Apr 3 2014, 1:14pm CDT | by Forbes
BlackBerry unveiled paid stickers for BlackBerry Messenger (BBM) tailored for Apple's iPhones and Google's Android smartphones two days ago. Premium sticker packs with 20-25 stickers cost roughly $2 in various currencies around the world. They are basically themed emojis meant to be inserted to text messages to emphasize or complement written content. It is not clear at all how consumers will respond to BBM stickers. Japanese and Korean consumers love them and sticker sales for messaging apps like LINE and KakaoTalk are now generating hundreds of millions of dollars per quarter for Asian texting app champions. But BBM’s user base is probably older and more professional than that of its Asian rivals – will stickers resonate with the BBM base?
The early signs are highly positive. In Africa’s biggest smartphone market, South Africa, BBM has rocketed to #3 on iPhone Social Networking app chart measured by revenue generation. It is worth noting that the Asian sticker giants LINE and WeChat are at #22 and #37. In South-East Asia’s keystone app market, Indonesia, BBM is also already at #3 on Social Networking revenue chart, with rivals LINE at #1, Path at #2, Viber at #6, KakaoTalk at #14 and WeChat at #18. Indonesia has been a battleground for all leading messaging apps. Immediately after the sticker feature debut, BBM started beating far more established rivals with bigger user bases. It’s certainly interesting that BBM is already performing on par with Viber in app sales considering Viber was recently valued at nearly $1 B and it has a long head start over BBM in offering in-app purchases.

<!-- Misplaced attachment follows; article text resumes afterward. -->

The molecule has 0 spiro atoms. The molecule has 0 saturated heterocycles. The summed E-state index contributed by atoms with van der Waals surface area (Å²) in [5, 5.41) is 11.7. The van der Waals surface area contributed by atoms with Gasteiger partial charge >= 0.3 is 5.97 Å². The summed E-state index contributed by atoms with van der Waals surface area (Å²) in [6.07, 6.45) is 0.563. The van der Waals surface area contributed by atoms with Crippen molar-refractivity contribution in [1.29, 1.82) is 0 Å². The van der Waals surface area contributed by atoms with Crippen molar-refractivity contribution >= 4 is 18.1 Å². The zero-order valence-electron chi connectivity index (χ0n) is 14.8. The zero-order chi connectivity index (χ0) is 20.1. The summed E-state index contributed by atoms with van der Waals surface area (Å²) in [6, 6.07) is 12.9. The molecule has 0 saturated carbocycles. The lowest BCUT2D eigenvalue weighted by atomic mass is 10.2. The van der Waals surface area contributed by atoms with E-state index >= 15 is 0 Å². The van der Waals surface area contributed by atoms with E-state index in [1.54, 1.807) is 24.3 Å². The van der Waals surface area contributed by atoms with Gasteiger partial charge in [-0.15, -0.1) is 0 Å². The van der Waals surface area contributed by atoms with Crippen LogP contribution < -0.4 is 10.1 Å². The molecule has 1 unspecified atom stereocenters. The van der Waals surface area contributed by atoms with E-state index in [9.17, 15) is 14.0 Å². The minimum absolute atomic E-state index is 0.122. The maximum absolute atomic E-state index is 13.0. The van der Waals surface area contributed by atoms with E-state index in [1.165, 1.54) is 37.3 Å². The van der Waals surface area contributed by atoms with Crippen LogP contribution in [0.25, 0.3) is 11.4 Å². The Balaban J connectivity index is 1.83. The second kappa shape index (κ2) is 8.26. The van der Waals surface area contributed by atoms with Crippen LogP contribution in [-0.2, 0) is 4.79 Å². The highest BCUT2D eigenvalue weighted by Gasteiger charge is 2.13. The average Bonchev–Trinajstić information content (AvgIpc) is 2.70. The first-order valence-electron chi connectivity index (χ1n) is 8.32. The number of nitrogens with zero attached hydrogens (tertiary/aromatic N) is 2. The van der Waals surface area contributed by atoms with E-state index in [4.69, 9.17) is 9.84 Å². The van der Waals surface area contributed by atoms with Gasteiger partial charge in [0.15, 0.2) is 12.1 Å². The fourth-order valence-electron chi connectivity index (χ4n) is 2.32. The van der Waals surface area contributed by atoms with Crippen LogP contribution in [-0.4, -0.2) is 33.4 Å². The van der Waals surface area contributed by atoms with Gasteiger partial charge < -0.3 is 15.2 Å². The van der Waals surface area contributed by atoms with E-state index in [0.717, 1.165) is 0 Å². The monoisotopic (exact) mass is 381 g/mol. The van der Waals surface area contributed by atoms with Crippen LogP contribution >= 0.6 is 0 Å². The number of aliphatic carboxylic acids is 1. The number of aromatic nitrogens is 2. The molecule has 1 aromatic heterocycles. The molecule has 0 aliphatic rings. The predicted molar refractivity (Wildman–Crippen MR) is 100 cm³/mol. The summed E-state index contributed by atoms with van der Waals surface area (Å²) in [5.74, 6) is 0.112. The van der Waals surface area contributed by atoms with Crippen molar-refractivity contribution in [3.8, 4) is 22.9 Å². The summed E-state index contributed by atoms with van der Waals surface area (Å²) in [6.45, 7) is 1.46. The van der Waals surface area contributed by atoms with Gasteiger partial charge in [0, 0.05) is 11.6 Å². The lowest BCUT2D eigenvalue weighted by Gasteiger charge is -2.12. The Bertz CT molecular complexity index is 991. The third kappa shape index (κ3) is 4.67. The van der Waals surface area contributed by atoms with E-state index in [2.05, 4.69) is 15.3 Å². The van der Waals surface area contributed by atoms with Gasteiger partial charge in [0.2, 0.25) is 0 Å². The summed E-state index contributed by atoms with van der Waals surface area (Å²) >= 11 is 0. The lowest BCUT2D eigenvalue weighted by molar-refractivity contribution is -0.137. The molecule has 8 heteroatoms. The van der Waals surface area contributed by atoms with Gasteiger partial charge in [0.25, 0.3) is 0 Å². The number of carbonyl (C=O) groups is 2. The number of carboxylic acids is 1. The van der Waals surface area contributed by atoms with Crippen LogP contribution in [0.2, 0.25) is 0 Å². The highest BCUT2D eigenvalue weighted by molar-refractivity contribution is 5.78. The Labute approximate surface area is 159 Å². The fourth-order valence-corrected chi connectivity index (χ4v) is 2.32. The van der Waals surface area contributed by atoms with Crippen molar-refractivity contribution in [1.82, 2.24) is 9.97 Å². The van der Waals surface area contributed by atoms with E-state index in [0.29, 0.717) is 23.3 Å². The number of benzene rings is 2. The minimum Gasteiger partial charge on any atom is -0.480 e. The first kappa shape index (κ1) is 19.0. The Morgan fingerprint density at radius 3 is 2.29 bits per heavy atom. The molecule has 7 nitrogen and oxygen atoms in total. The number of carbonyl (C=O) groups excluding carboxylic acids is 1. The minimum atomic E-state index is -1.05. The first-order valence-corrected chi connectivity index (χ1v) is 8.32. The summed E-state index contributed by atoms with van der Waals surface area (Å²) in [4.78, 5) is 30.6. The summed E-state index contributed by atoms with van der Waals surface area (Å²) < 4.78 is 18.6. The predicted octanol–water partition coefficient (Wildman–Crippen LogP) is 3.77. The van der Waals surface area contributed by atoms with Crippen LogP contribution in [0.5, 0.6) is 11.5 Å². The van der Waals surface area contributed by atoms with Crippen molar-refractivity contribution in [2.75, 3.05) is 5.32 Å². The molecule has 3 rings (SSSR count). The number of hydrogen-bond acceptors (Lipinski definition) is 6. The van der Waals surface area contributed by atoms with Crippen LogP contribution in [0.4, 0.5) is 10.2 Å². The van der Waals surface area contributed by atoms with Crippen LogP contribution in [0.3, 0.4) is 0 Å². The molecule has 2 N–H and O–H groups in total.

As a matter of fact, the early interest in BBM stickers is so high that BBM has shot to #18 on Indonesia’s iPhone sales chart of all applications, as well as #32 in South Africa. BBM is a Top 100 app measured in revenue generation in 10 countries. The new feature also seems to be goosing download volumes, as BBM is moving back to Top 50 iPhone download status in UK, Canada and India.
Of course, this could all be early curiosity that fades away. But it’s also worth noting that the sticker launch is so fresh that many BBM users have probably not even updated their app. Moreover, usage of stickers takes time to percolate through the user base of the messaging system as consumers new to the idea begin experimenting with it and the portfolio of sticker books expands to various niches and genres (sports teams, pop stars, unicorns vomiting rainbows). The surge of early interest may imply that many iOS and Android users of BBM in emerging markets are, in fact, younger than BlackBerry users were a few years ago. The early adopters of BBM were indeed businessmen; the premium price of BlackBerry models created an aura of exclusivity around BBM and as the app became available for iOS and Android users, younger consumers have flocked to the software platform that still carries some remnants of high income status in emerging markets.
The most important thing for BlackBerry is to show genuine traction with sticker sales in Latin America, Africa, Middle East and Asia. Consumer comfort with the idea of buying in-app purchases within the BBM platform would then be the gateway to marketing and distributing games, manga, video clips, horoscopes, etc. That revenue opportunity is at least 3-6 times larger than sticker sales alone. From that point of view, the gateway drug sampling is proceeding well indeed in the early days of BBM’s venture into the mobile content market.
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